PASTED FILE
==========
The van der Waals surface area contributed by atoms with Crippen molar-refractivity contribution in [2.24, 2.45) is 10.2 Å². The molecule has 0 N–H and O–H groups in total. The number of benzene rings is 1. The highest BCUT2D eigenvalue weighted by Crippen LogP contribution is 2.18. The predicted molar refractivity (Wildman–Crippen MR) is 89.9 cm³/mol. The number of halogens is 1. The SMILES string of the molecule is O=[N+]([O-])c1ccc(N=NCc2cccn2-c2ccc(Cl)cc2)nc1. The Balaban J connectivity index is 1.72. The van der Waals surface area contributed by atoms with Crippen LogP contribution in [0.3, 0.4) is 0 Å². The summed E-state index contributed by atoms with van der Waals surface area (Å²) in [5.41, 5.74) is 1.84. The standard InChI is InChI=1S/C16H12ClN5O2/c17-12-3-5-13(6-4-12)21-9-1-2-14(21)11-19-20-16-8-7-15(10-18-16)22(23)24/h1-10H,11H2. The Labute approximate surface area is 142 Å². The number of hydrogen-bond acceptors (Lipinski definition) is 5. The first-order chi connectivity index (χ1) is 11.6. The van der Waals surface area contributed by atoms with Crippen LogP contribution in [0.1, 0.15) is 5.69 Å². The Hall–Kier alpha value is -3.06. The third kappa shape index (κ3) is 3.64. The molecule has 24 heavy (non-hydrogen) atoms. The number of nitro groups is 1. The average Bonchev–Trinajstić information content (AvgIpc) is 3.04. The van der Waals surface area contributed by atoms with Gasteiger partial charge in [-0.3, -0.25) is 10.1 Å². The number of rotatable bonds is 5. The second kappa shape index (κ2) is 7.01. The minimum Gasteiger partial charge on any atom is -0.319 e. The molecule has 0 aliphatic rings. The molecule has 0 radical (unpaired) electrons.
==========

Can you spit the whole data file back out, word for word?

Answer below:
The van der Waals surface area contributed by atoms with Crippen molar-refractivity contribution in [2.24, 2.45) is 10.2 Å². The molecule has 0 N–H and O–H groups in total. The number of benzene rings is 1. The highest BCUT2D eigenvalue weighted by Crippen LogP contribution is 2.18. The predicted molar refractivity (Wildman–Crippen MR) is 89.9 cm³/mol. The number of halogens is 1. The SMILES string of the molecule is O=[N+]([O-])c1ccc(N=NCc2cccn2-c2ccc(Cl)cc2)nc1. The Balaban J connectivity index is 1.72. The van der Waals surface area contributed by atoms with Crippen LogP contribution in [0.3, 0.4) is 0 Å². The summed E-state index contributed by atoms with van der Waals surface area (Å²) in [5.41, 5.74) is 1.84. The standard InChI is InChI=1S/C16H12ClN5O2/c17-12-3-5-13(6-4-12)21-9-1-2-14(21)11-19-20-16-8-7-15(10-18-16)22(23)24/h1-10H,11H2. The Labute approximate surface area is 142 Å². The number of hydrogen-bond acceptors (Lipinski definition) is 5. The first-order chi connectivity index (χ1) is 11.6. The van der Waals surface area contributed by atoms with Crippen LogP contribution in [0.1, 0.15) is 5.69 Å². The Hall–Kier alpha value is -3.06. The third kappa shape index (κ3) is 3.64. The molecule has 24 heavy (non-hydrogen) atoms. The number of nitro groups is 1. The average Bonchev–Trinajstić information content (AvgIpc) is 3.04. The van der Waals surface area contributed by atoms with Gasteiger partial charge in [-0.3, -0.25) is 10.1 Å². The number of rotatable bonds is 5. The second kappa shape index (κ2) is 7.01. The minimum Gasteiger partial charge on any atom is -0.319 e. The molecule has 0 aliphatic rings. The molecule has 0 radical (unpaired) electrons.